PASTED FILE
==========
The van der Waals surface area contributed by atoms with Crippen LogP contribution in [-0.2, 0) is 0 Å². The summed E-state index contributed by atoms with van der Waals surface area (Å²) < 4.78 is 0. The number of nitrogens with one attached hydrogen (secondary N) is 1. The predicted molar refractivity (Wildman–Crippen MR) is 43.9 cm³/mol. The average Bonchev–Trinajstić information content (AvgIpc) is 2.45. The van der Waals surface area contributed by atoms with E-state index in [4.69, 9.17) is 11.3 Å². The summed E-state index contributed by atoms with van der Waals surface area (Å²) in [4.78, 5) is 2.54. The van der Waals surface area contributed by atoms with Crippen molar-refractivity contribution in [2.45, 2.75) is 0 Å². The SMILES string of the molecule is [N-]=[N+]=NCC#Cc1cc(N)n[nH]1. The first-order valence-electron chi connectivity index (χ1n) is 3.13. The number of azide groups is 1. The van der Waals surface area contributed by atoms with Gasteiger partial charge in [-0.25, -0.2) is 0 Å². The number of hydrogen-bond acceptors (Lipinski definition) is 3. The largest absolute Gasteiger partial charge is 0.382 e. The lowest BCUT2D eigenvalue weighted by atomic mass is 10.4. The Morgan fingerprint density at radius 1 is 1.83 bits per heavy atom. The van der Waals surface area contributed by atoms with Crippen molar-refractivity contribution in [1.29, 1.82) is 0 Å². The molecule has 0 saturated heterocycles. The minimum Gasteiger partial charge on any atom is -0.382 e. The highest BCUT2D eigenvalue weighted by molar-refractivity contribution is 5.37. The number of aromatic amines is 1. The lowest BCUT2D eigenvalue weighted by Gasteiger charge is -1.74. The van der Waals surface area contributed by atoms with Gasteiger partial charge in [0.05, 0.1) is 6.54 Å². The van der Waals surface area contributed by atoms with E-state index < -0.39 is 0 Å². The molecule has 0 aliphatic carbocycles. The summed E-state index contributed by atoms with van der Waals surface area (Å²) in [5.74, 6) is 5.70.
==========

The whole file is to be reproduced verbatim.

The van der Waals surface area contributed by atoms with Crippen LogP contribution in [-0.2, 0) is 0 Å². The summed E-state index contributed by atoms with van der Waals surface area (Å²) < 4.78 is 0. The number of nitrogens with one attached hydrogen (secondary N) is 1. The predicted molar refractivity (Wildman–Crippen MR) is 43.9 cm³/mol. The average Bonchev–Trinajstić information content (AvgIpc) is 2.45. The van der Waals surface area contributed by atoms with E-state index in [4.69, 9.17) is 11.3 Å². The summed E-state index contributed by atoms with van der Waals surface area (Å²) in [4.78, 5) is 2.54. The van der Waals surface area contributed by atoms with Crippen molar-refractivity contribution in [2.45, 2.75) is 0 Å². The SMILES string of the molecule is [N-]=[N+]=NCC#Cc1cc(N)n[nH]1. The first-order valence-electron chi connectivity index (χ1n) is 3.13. The number of azide groups is 1. The van der Waals surface area contributed by atoms with Gasteiger partial charge in [-0.25, -0.2) is 0 Å². The number of hydrogen-bond acceptors (Lipinski definition) is 3. The largest absolute Gasteiger partial charge is 0.382 e. The lowest BCUT2D eigenvalue weighted by atomic mass is 10.4. The Morgan fingerprint density at radius 1 is 1.83 bits per heavy atom. The van der Waals surface area contributed by atoms with Crippen molar-refractivity contribution in [1.29, 1.82) is 0 Å². The molecule has 0 saturated heterocycles. The minimum Gasteiger partial charge on any atom is -0.382 e. The highest BCUT2D eigenvalue weighted by molar-refractivity contribution is 5.37. The number of aromatic amines is 1. The lowest BCUT2D eigenvalue weighted by Gasteiger charge is -1.74. The van der Waals surface area contributed by atoms with Gasteiger partial charge in [0.05, 0.1) is 6.54 Å². The van der Waals surface area contributed by atoms with E-state index < -0.39 is 0 Å². The molecule has 0 aliphatic carbocycles. The summed E-state index contributed by atoms with van der Waals surface area (Å²) in [5.74, 6) is 5.70.